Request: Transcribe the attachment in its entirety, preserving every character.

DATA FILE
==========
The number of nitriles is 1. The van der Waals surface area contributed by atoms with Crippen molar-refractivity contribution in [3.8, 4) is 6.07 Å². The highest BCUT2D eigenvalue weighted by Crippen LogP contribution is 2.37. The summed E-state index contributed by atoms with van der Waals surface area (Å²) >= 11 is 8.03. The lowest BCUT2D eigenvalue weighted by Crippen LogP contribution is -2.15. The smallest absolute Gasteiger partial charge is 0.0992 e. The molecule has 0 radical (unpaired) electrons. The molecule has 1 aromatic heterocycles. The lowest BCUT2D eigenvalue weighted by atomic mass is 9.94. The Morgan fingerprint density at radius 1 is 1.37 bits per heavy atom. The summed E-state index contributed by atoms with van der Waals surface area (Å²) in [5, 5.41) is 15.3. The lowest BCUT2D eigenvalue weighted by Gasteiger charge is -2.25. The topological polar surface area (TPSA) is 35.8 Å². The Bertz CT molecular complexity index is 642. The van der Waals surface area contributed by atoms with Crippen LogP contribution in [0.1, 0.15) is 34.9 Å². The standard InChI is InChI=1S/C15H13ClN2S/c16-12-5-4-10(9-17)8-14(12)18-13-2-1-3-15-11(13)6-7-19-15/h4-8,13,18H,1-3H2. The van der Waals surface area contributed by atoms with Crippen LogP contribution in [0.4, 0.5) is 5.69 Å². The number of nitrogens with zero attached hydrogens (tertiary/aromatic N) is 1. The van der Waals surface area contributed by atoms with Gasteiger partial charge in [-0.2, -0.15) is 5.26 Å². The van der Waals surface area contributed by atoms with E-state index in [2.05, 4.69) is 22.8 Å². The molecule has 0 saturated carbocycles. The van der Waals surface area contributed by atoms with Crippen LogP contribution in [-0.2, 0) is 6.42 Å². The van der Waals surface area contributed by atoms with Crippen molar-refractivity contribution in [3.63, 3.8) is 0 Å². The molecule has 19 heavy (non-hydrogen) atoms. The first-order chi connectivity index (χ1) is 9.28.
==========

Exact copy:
The number of nitriles is 1. The van der Waals surface area contributed by atoms with Crippen molar-refractivity contribution in [3.8, 4) is 6.07 Å². The highest BCUT2D eigenvalue weighted by Crippen LogP contribution is 2.37. The summed E-state index contributed by atoms with van der Waals surface area (Å²) >= 11 is 8.03. The lowest BCUT2D eigenvalue weighted by Crippen LogP contribution is -2.15. The smallest absolute Gasteiger partial charge is 0.0992 e. The molecule has 0 radical (unpaired) electrons. The molecule has 1 aromatic heterocycles. The lowest BCUT2D eigenvalue weighted by atomic mass is 9.94. The Morgan fingerprint density at radius 1 is 1.37 bits per heavy atom. The summed E-state index contributed by atoms with van der Waals surface area (Å²) in [5, 5.41) is 15.3. The lowest BCUT2D eigenvalue weighted by Gasteiger charge is -2.25. The topological polar surface area (TPSA) is 35.8 Å². The Bertz CT molecular complexity index is 642. The van der Waals surface area contributed by atoms with Crippen LogP contribution in [0.1, 0.15) is 34.9 Å². The standard InChI is InChI=1S/C15H13ClN2S/c16-12-5-4-10(9-17)8-14(12)18-13-2-1-3-15-11(13)6-7-19-15/h4-8,13,18H,1-3H2. The van der Waals surface area contributed by atoms with Crippen LogP contribution in [0.4, 0.5) is 5.69 Å². The number of nitrogens with zero attached hydrogens (tertiary/aromatic N) is 1. The van der Waals surface area contributed by atoms with Gasteiger partial charge in [-0.2, -0.15) is 5.26 Å². The van der Waals surface area contributed by atoms with E-state index in [2.05, 4.69) is 22.8 Å². The molecule has 0 saturated carbocycles. The van der Waals surface area contributed by atoms with Crippen LogP contribution in [-0.2, 0) is 6.42 Å². The van der Waals surface area contributed by atoms with Crippen molar-refractivity contribution in [3.63, 3.8) is 0 Å². The molecule has 19 heavy (non-hydrogen) atoms. The first-order chi connectivity index (χ1) is 9.28.